FORT HUACHUCA, Ariz. — A Senior Instructor for the Information Collection Planner Course (ICPC) was selected as the 2022 U.S. Army Training and Doctrine Command (TRADOC) Instructor of the Year.
Chief Warrant Officer 3 Trenton D. Taylor, U.S. Army Intelligence Center of Excellence (USAICoE) instructor, was previously nominated as the USAICoE Instructor of the Year.
Scott Bosse, Functional Training Branch deputy for Delta Co. 304th Military Intelligence Battalion said he nominated Taylor for USAICoE Instructor of the Year due to his effortless ability to “engage, present, prepare, and instruct on the platform”.
“CW3 Taylor not only captures the attention of the students but motivates them to both learn and participate in their training and education, and also motivates them to grow as Leaders and Soldiers through his example,” Bosse said.
Bosse worked with Taylor for 18 months before Taylor moved to the Directorate of Training, and said Taylor always treated his students with care and respect.
There were several times that units from U.S. Army Forces Command needed ICPC training prior to deployment.
“CW3 Taylor found creative ways to get those Soldiers prepared for their collection management duties,” he said.
Going above and beyond, Taylor frequently arrived early to help students during study halls. He also mentored students during his lunch hour and stayed late for those students who needed extra help.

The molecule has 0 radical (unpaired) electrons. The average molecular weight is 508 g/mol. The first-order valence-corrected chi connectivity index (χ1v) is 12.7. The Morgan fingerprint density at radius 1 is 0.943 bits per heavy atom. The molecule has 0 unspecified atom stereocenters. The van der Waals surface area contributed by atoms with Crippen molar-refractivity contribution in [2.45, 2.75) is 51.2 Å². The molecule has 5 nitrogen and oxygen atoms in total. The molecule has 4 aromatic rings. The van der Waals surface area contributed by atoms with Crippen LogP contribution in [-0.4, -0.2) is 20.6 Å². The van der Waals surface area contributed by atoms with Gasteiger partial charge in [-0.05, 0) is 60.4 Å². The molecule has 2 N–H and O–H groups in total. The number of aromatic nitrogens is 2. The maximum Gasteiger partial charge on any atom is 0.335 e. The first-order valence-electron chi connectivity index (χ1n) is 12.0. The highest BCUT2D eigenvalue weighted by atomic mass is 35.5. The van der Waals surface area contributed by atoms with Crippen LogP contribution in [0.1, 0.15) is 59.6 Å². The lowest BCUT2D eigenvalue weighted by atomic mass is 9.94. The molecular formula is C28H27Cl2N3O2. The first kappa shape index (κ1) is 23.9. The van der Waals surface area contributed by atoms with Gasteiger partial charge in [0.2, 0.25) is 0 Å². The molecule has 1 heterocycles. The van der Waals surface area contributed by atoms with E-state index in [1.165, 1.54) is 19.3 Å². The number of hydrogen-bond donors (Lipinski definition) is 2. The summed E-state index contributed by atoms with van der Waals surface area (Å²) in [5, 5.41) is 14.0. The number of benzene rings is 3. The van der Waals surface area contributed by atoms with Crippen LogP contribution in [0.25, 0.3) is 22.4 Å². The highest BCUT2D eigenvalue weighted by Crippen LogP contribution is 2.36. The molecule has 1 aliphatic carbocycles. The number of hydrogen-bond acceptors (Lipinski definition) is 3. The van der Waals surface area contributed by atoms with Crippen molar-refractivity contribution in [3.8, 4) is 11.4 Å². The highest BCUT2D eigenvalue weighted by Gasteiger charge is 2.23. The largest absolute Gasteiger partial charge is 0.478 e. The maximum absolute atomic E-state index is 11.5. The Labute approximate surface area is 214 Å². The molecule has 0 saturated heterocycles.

Taylor said he also does his best to stay in touch with students who completed his course but still have questions.
“My biggest thing is always bring your best, go above and beyond when teaching,” Taylor said. “A lot of things I taught were not in the [program of instruction], but I recognized a need and addressed it as much and as best as I could.”
Dr. Rose Phillips, CFD-DC and ARCS course manager, nominated Taylor for the TRADOC Instructor of the Year for many reasons, she said but mainly because the video she reviewed of Taylor demonstrated his “passion for teaching and his dedication to his students.”
“His humility as he presented, showed the students that it’s okay to make mistakes, but to learn from them and get better, do better, be better,” she said.
Phillips said that while she has only recently started working with Taylor, he has showed more dedication and motivation towards instructing than she has seen in her decade of working with USAICoE.
Taylor started teaching students, usually sergeant through major, as well as warrant officers, in the summer of 2020 and said it is a privilege to be an instructor at USAICoE.
“Each class I had the thought that my class could be the last chance for a Soldier to be trained, ask questions, or float ideas prior to a deployment or major exercise,” he said. “I always felt like I owed it to the entire force to provide great training so we can provide great results to the country during our next fight.”